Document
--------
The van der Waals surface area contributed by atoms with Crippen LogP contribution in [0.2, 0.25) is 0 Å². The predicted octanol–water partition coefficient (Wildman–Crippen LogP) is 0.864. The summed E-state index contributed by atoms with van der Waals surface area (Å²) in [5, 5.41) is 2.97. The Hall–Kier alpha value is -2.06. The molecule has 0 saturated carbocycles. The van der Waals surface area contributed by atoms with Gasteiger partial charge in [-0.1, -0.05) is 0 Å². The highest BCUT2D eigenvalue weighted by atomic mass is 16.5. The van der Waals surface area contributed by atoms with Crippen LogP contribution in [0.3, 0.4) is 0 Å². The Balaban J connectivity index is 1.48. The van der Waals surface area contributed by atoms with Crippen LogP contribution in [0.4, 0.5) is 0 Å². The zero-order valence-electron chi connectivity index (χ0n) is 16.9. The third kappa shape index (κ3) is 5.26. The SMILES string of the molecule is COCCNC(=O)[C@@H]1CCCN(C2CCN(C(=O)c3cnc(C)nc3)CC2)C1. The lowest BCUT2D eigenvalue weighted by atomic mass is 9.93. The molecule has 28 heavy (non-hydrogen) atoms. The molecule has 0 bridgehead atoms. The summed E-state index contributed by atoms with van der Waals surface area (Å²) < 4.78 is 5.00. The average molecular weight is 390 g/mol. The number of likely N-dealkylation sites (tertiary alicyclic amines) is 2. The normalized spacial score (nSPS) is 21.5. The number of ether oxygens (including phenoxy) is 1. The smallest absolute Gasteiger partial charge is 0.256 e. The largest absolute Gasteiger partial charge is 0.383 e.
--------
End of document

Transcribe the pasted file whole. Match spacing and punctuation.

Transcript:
The van der Waals surface area contributed by atoms with Crippen LogP contribution in [0.2, 0.25) is 0 Å². The predicted octanol–water partition coefficient (Wildman–Crippen LogP) is 0.864. The summed E-state index contributed by atoms with van der Waals surface area (Å²) in [5, 5.41) is 2.97. The Hall–Kier alpha value is -2.06. The molecule has 0 saturated carbocycles. The van der Waals surface area contributed by atoms with Gasteiger partial charge in [-0.1, -0.05) is 0 Å². The highest BCUT2D eigenvalue weighted by atomic mass is 16.5. The van der Waals surface area contributed by atoms with Crippen LogP contribution in [0.3, 0.4) is 0 Å². The Balaban J connectivity index is 1.48. The van der Waals surface area contributed by atoms with Crippen LogP contribution in [0.4, 0.5) is 0 Å². The zero-order valence-electron chi connectivity index (χ0n) is 16.9. The third kappa shape index (κ3) is 5.26. The SMILES string of the molecule is COCCNC(=O)[C@@H]1CCCN(C2CCN(C(=O)c3cnc(C)nc3)CC2)C1. The lowest BCUT2D eigenvalue weighted by atomic mass is 9.93. The molecule has 28 heavy (non-hydrogen) atoms. The molecule has 0 bridgehead atoms. The summed E-state index contributed by atoms with van der Waals surface area (Å²) < 4.78 is 5.00. The average molecular weight is 390 g/mol. The number of likely N-dealkylation sites (tertiary alicyclic amines) is 2. The normalized spacial score (nSPS) is 21.5. The number of ether oxygens (including phenoxy) is 1. The smallest absolute Gasteiger partial charge is 0.256 e. The largest absolute Gasteiger partial charge is 0.383 e.